Skills are not a universal language. A college degree doesn’t mean we have equal education or experience. I learned this the hard way when I started my first job. But let me back up a little to explain.
I was an Army brat. Implied: we moved a lot – 13 times between starting kindergarten and graduating high school. Unfortunately, orders never happened on my schedule. When we were told to go, that’s what we did. That didn’t leave a ton of time for goodbyes or real transitions between schools.
At first, it didn’t matter much. I learned to read in the back of a car. I fell in love with reading, so no matter how behind I was, I loved to catch up. I understand sentence structure before I knew what to call it.
Math? Not so much. There’s not one curriculum across the country for what you learn each month in math. Fractions and decimals? I 100% missed those lessons in the classroom.
When I got older, it started causing problems. I thought I just sucked at math. I narrowly made it through high school math. I completely changed my major in college because of a business calculus class. I changed my entire career path because I was avoiding numbers.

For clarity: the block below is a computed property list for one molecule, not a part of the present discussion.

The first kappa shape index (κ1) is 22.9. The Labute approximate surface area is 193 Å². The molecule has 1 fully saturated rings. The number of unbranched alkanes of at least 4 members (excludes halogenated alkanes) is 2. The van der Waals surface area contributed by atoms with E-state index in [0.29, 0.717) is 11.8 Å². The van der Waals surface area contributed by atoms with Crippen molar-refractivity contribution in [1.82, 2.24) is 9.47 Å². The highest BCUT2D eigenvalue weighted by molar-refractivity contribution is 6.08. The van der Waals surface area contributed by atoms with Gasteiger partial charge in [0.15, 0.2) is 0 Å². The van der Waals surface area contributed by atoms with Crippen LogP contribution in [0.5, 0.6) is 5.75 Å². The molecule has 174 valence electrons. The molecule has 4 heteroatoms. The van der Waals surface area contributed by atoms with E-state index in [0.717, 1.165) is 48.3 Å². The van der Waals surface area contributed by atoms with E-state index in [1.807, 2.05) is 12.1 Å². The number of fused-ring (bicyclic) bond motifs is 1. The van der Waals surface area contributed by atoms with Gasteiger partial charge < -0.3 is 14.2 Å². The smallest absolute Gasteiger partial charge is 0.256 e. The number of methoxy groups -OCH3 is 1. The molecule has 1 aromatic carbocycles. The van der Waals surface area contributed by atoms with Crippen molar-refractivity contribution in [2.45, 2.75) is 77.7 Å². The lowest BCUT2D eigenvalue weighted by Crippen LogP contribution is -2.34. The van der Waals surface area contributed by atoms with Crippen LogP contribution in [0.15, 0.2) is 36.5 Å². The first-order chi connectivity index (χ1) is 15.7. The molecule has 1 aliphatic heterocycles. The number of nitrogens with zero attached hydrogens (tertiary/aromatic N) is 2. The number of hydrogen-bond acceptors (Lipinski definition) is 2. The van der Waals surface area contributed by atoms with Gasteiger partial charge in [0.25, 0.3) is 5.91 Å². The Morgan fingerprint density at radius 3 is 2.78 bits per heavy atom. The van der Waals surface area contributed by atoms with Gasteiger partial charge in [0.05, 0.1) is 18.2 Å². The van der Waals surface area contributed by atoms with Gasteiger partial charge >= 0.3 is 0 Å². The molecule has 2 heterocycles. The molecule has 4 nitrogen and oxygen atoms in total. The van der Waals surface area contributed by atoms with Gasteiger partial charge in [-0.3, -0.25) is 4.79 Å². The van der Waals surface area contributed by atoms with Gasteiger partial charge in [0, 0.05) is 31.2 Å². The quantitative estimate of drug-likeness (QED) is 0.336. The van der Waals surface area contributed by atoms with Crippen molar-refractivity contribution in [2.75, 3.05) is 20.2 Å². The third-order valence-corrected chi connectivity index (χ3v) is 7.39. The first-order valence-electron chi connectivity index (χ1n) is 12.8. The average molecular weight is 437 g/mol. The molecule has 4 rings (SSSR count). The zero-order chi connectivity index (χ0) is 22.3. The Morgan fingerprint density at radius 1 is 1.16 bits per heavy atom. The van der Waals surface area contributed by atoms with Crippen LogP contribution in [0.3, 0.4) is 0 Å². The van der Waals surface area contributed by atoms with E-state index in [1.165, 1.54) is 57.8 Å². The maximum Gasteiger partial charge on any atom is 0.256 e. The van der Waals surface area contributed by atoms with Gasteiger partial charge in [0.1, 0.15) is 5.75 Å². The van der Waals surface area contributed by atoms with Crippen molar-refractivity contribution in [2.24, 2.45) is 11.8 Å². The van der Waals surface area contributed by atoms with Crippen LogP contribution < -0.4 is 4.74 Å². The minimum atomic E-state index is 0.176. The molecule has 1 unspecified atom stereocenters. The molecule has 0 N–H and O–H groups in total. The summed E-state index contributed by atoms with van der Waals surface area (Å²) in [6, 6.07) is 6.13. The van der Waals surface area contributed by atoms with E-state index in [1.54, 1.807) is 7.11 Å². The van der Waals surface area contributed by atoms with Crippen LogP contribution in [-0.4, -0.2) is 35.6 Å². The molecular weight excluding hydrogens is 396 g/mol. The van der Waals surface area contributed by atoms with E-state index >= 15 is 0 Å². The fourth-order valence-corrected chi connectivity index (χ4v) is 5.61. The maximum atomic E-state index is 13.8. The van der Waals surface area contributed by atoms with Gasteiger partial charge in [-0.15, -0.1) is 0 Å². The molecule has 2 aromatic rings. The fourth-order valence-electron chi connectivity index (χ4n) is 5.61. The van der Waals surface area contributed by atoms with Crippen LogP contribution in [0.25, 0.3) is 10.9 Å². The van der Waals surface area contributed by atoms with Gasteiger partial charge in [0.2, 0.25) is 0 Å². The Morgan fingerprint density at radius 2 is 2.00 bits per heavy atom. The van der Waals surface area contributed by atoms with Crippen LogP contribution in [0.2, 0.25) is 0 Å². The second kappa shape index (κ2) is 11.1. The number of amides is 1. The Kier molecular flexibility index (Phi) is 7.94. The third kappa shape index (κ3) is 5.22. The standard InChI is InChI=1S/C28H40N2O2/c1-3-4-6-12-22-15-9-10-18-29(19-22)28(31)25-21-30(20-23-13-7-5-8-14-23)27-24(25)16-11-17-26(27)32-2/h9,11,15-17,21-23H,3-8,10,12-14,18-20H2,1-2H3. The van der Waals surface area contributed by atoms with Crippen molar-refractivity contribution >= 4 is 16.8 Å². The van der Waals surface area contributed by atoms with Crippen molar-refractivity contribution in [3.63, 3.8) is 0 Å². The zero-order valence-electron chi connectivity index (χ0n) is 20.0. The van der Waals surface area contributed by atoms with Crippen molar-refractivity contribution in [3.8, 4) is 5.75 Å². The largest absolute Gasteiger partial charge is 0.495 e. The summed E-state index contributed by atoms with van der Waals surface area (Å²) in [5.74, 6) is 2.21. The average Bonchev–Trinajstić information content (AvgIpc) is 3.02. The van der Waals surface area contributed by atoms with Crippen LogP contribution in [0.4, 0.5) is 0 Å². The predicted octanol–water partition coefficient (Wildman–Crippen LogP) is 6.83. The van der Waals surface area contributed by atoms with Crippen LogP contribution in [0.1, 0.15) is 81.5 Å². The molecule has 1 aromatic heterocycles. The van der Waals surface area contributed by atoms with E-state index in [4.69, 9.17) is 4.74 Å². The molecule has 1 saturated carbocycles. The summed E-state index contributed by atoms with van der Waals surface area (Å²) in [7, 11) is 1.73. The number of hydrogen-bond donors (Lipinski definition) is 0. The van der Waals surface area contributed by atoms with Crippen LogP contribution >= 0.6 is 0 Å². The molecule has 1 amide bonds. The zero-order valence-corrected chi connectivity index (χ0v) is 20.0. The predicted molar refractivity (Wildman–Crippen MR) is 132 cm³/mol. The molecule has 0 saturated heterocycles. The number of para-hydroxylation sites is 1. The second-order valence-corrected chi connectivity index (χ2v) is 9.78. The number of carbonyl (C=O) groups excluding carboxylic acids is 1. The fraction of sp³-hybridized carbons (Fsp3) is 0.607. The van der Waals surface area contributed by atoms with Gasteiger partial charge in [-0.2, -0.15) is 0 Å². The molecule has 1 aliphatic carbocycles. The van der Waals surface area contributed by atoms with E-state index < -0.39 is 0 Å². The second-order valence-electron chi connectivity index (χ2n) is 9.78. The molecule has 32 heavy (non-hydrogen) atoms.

But I couldn’t avoid the numbers in my first job: Sales and Marketing Manager for a tutoring center. As part of our group interview, we took basic Math and English tests. There I was sitting with 15 kids who had the same degree as me, definitely not feeling like an equal.
By some miracle, I passed that math test. About half didn’t.
Skills are not a universal language
That’s the thing about years of experience and degree requirements. They imply that skills are a universal language. That somehow by merely sharing a title or a piece of paper, you are equally skilled.
We all know that’s not even a little true.
Still, we write bulleted skill lists in job postings that start with “5+ years of experience…” or “degree required,” even if we know without a doubt that doesn’t mean anything.
Live Job Post Rewrite How-To: Bulleted Skill List Overhaul
In this screen share, I’ll show you a few examples on how to flip those bulleted lists from boring to exceptional – and most importantly, effective.
Here are those bullets if you want to use them as templates: